The federation of transport users (FNAUT) is hoping that the offer will ultimately expand to provide a similar service with intercity trains. Ouigo passengers headed to Paris will have to take a bus or train from Marne in the eastern part of the city to reach their final destination, while Marseille is the only Azurean city to welcome the service.

But despite its limitations, the TVG Ouigo is a breakthrough in railway transport. “Accessible high speed trains correspond to a new SNCF committment to provide travel for all,” said the SNCF president. The first 400,000 tickets on sale each year will cost 10 euros, while the next million will cost 25 euros.

TGV Ouigo website.

Credit: Isabelle Younane in The Riviera Times

Cheaper fares to fill the trains

Société nationale des chemins de fer français (Wikipedia photo)

France’s public train transportationsystem is comprehensive, on time (generally), relatively inexpensive and easy to use. I have always wondered why the U.S. hasn’t yet gotten on-board (pardon the pun) to offer the public an efficient, expansive rail alternative to driving.

As reported recently in The Connexion newspaper  “Cheaper fares, better discount cards and low-cost TGV tickets are part of a new SNCF campaign to get more people to take the train.
The state-owned rail firm will also hire 40,000 new staff before 2017, with 10,000 of them this year.

Rail travellers have long complained about high SNCF fares and the company has reacted with new offers, including a million under-€25 tickets each year on the Paris-Lyon-Marseille-Montpellier route.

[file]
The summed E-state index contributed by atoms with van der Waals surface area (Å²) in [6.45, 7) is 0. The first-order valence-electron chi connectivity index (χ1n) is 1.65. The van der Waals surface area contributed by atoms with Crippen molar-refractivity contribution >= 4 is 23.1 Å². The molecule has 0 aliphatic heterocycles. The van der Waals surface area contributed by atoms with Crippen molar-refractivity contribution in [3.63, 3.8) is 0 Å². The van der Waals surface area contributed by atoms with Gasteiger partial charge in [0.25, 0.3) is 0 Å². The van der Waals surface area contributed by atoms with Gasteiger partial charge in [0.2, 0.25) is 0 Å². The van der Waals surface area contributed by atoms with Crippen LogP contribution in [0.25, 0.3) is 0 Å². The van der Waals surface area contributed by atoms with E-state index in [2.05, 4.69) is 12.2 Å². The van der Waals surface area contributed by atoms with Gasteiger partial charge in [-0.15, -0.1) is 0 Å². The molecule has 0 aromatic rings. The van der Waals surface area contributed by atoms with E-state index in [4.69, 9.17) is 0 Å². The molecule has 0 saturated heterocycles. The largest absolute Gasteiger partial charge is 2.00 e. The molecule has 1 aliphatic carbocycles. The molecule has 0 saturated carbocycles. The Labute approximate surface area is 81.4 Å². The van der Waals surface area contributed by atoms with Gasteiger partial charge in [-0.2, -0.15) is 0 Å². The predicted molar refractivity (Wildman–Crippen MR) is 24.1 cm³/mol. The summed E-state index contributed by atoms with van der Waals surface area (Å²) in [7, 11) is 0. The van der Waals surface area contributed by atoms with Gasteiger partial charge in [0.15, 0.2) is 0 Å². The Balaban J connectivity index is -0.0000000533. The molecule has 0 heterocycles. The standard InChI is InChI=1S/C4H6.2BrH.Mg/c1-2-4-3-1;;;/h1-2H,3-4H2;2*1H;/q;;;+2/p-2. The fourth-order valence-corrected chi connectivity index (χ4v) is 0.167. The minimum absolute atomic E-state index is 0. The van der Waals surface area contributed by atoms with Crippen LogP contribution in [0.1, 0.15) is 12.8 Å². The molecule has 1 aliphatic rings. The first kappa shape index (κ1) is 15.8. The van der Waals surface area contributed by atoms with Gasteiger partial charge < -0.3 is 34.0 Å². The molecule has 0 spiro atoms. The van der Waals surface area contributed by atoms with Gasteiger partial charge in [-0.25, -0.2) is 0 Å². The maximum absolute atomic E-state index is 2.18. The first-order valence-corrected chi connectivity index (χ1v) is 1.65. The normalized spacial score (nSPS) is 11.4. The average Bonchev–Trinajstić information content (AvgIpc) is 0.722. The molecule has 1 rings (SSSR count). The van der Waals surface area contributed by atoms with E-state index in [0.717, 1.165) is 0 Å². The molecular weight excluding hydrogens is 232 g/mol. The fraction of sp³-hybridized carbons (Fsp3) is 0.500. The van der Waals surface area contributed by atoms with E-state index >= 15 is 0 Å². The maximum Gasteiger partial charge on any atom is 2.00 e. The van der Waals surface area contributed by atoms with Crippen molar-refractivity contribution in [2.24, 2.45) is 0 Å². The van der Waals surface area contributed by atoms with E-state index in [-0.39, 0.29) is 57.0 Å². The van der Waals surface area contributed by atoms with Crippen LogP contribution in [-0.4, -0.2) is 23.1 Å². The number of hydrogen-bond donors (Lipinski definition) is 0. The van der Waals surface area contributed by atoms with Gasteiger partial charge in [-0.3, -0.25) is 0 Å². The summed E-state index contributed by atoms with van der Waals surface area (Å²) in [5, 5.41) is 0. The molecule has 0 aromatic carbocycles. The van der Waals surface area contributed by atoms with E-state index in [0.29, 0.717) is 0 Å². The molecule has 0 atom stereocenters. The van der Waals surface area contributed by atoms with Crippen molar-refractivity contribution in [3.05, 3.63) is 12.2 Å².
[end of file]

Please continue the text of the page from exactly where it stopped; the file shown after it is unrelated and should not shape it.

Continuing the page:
And the company has taken a page out of Ryanair’s book by launching low-cost TGV services – labelled TGV éco – which use basic no-frills, single-class trains serving out-of-the way stations. Just as Ryanair uses Charleroi for Brussels, SNCF has Marne-La-Vallée for Paris as the costs for using the station are less than for Gare de l’Est or similar in the capital.

Today SNCF also launches a new range of young people’s discount cards, targeting the 12-17 and 18-27 age groups. The old 18-25 card has been dumped and the new ones offer similar reductions, ranging from 25% to 60% discount. The card costs €50 for a year.

People who buy in advance will also benefit from the cheapest tickets but the 18-27 card will also give access to cheap last-minute tickets – with 10,000 available each month.

Families get help, too, with the €75 Enfant+ card giving reductions of between 25% and 50% for a child of up to 12 and four others in the party.

The over-60s can get a €65 Senior+ card that gives a 40% reduction in first class, against today’s 25%. It is valid on all trains at all times, said Voyages SNCF director-general Barbara Dalibard.

Company president Guillaume Pépy said it would hire 500 non-qualified young people under the government’s “jobs for the future” scheme before the end of the year. They would be employed in customer service, track maintenance and cleaning, tourist welcome and digital technology.

The company will also take on 40,000 new staff up to 2017, in part to compensate for retirements but also to cope with new passengers switching from car travel.” ###

 Montons à bord!